In their short time since graduating from Warren Wilson College, Michelle Padrón ’21 has seen both ends of the social work spectrum in Asheville. From providing crisis intervention and support for youth facing houselessness as a Case Manager to preventing youth crises as a Sexual Violence and Human Trafficking Prevention Educator, Padrón infuses community-mindedness into everything they do.
During their time at Warren Wilson, Padrón learned through their internship at Verner Center for Early Learning that they liked working with children. So immediately after earning their Bachelor of Arts in Social Work, that’s exactly what they did, landing a job as Case Manager at Trinity Place: Runaway and Homeless Youth Shelter—temporary housing for children from 7 to 17 years old.
“I love the moments of joy with those kids, because they were going through really horrific situations, usually,” Padrón said. “But watching them run around and build friendships with the other kids and have these moments of joy—with me and then also independently—it was really rewarding to see.”
Padrón was on-site as residential staff for 12-hour workdays and also stayed overnight at the house three to four nights a week. They supported the children in every way, from performing assessments and intakes to leading counseling activities with the kids—and sometimes supporting their families as well.
Wanting to give back to their community was what first brought Padrón to Warren Wilson College’s Social Work Program as a transfer student from a large state school. And building community was a major theme for them at the College, from organizing with the Alma Shippy Coalition to create the 2020 Black Student Union Demands for inclusive changes on campus, to meeting with members of the North Carolina General Assembly to advocate for a ban on conversion therapy for youth. Padrón’s exceptional academics, work, and community engagement earned them the Alton F. Pfaff Cup, Warren Wilson’s highest honor.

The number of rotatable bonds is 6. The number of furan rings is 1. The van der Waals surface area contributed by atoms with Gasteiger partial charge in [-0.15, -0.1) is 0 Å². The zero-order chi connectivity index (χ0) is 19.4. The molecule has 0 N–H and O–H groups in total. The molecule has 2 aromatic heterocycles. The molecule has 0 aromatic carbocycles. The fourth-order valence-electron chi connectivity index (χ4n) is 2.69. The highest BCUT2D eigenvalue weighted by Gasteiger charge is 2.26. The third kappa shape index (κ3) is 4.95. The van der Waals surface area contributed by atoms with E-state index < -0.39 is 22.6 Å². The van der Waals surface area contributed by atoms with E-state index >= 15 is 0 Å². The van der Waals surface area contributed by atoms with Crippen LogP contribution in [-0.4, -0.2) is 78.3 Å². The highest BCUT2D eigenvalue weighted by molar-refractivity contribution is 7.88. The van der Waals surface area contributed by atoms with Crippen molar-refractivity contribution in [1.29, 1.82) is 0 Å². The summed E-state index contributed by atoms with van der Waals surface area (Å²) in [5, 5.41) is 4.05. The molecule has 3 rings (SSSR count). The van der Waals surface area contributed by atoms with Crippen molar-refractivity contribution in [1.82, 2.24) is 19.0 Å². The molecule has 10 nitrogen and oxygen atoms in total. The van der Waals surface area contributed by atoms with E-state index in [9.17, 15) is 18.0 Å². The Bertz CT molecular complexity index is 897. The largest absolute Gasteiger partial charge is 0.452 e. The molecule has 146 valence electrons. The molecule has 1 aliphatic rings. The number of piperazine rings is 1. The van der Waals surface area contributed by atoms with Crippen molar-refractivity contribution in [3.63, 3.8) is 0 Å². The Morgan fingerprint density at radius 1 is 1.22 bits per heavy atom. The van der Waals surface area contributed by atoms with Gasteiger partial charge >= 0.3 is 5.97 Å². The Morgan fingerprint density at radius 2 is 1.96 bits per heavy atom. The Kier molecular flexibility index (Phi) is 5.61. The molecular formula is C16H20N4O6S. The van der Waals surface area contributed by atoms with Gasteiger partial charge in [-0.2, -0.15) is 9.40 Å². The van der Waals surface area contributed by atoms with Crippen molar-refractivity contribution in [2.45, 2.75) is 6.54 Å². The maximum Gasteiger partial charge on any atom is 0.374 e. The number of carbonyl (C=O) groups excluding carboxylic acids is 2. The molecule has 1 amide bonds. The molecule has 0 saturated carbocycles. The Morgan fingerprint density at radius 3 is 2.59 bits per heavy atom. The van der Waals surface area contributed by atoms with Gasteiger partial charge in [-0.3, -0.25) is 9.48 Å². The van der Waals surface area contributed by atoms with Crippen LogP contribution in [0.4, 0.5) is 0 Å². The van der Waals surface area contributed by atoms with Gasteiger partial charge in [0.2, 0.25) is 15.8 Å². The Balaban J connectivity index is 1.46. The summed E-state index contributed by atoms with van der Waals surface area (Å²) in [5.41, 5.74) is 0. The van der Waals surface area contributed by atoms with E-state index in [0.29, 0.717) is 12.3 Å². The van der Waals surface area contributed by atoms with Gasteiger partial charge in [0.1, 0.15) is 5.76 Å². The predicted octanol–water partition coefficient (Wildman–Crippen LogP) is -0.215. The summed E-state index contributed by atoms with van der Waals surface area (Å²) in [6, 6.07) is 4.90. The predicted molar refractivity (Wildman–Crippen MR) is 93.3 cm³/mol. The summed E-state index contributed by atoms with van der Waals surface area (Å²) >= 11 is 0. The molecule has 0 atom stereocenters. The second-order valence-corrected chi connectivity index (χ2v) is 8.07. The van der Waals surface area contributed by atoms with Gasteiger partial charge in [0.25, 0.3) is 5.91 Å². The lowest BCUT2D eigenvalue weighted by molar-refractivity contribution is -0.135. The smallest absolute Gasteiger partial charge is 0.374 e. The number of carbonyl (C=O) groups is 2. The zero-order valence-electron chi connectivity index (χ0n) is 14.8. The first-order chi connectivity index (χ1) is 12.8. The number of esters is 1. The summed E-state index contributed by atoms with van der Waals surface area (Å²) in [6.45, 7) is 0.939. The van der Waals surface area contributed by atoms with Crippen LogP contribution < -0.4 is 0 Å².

Padrón said it was their Study Away course to Cuba, though, that solidified their idea of community. “A tenet I live by—which is actually a protest chant: ‘We keep us safe’—was really highlighted in Cuba. That’s a neighborhood where people keep each other safe, a perfect example of that. That’s something I now work toward and keep in the forefront of my work: how do we keep each other safe?”
The work at Trinity Place was very fulfilling, but also very intense, so Padrón started looking for ways to continue their community work in a new direction: prevention.
“I could see myself burning out in the future, and I really don’t want that to happen,” Padrón said. “So I thought it would be best for me to step away from direct services and do some prevention education work. It feels a little bit less intense, and a little more hopeful.”
Following that hope, Padrón became the Sexual Violence and Human Trafficking Prevention Educator with Our VOICE, an agency dedicated to serving individuals affected by sexual assault and abuse. At first, they split their time between the shelter and the agency, but when Trinity Place later closed, they transitioned to full-time work at Our VOICE. In this new role, Padrón develops and presents prevention programs at middle and high schools throughout Buncombe County.
“A big tenet of the work for me is how we can support each other, how we can eliminate violence in our own communities. Because we know our communities the best, more than people on the outside would,” Padrón said. “I really stress to the kids, ‘Yeah, I have this knowledge, but I don’t go to your middle school, I’m not familiar with the culture in the way that you all are.’ I’m equipping them with these skills so that they can inform their own community and keep each other safe.”
- Abuse Prevention Educator
- Social Work
- Work Crew
- Wilson Inclusion, Diversity, Equity (WIDE) Crew